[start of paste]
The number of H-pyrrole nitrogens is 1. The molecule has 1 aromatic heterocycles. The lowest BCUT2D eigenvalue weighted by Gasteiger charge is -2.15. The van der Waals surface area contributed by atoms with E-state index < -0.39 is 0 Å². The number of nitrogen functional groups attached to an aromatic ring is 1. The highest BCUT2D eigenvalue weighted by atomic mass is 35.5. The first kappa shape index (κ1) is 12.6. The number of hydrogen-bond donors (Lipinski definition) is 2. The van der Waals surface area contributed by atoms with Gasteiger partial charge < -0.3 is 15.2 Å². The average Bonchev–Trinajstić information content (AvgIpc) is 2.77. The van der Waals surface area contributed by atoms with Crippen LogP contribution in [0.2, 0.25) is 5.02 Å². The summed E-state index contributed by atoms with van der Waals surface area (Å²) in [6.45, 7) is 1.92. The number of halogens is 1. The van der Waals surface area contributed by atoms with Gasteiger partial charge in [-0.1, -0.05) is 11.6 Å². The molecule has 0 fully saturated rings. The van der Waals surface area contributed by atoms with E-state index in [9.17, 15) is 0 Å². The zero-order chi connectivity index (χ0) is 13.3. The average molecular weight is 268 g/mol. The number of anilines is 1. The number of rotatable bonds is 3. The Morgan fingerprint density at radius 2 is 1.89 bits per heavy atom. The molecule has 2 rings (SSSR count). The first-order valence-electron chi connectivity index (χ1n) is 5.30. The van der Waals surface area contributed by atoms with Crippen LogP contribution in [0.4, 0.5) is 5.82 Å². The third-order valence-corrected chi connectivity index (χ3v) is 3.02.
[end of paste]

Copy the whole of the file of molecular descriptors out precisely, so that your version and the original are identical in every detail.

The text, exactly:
The number of H-pyrrole nitrogens is 1. The molecule has 1 aromatic heterocycles. The lowest BCUT2D eigenvalue weighted by Gasteiger charge is -2.15. The van der Waals surface area contributed by atoms with E-state index < -0.39 is 0 Å². The number of nitrogen functional groups attached to an aromatic ring is 1. The highest BCUT2D eigenvalue weighted by atomic mass is 35.5. The first kappa shape index (κ1) is 12.6. The number of hydrogen-bond donors (Lipinski definition) is 2. The van der Waals surface area contributed by atoms with Gasteiger partial charge < -0.3 is 15.2 Å². The average Bonchev–Trinajstić information content (AvgIpc) is 2.77. The van der Waals surface area contributed by atoms with Crippen LogP contribution in [0.2, 0.25) is 5.02 Å². The summed E-state index contributed by atoms with van der Waals surface area (Å²) in [6.45, 7) is 1.92. The number of halogens is 1. The van der Waals surface area contributed by atoms with Gasteiger partial charge in [-0.1, -0.05) is 11.6 Å². The molecule has 0 fully saturated rings. The van der Waals surface area contributed by atoms with E-state index in [9.17, 15) is 0 Å². The zero-order chi connectivity index (χ0) is 13.3. The average molecular weight is 268 g/mol. The number of anilines is 1. The number of rotatable bonds is 3. The Morgan fingerprint density at radius 2 is 1.89 bits per heavy atom. The molecule has 2 rings (SSSR count). The first-order valence-electron chi connectivity index (χ1n) is 5.30. The van der Waals surface area contributed by atoms with Crippen LogP contribution in [0.4, 0.5) is 5.82 Å². The third-order valence-corrected chi connectivity index (χ3v) is 3.02.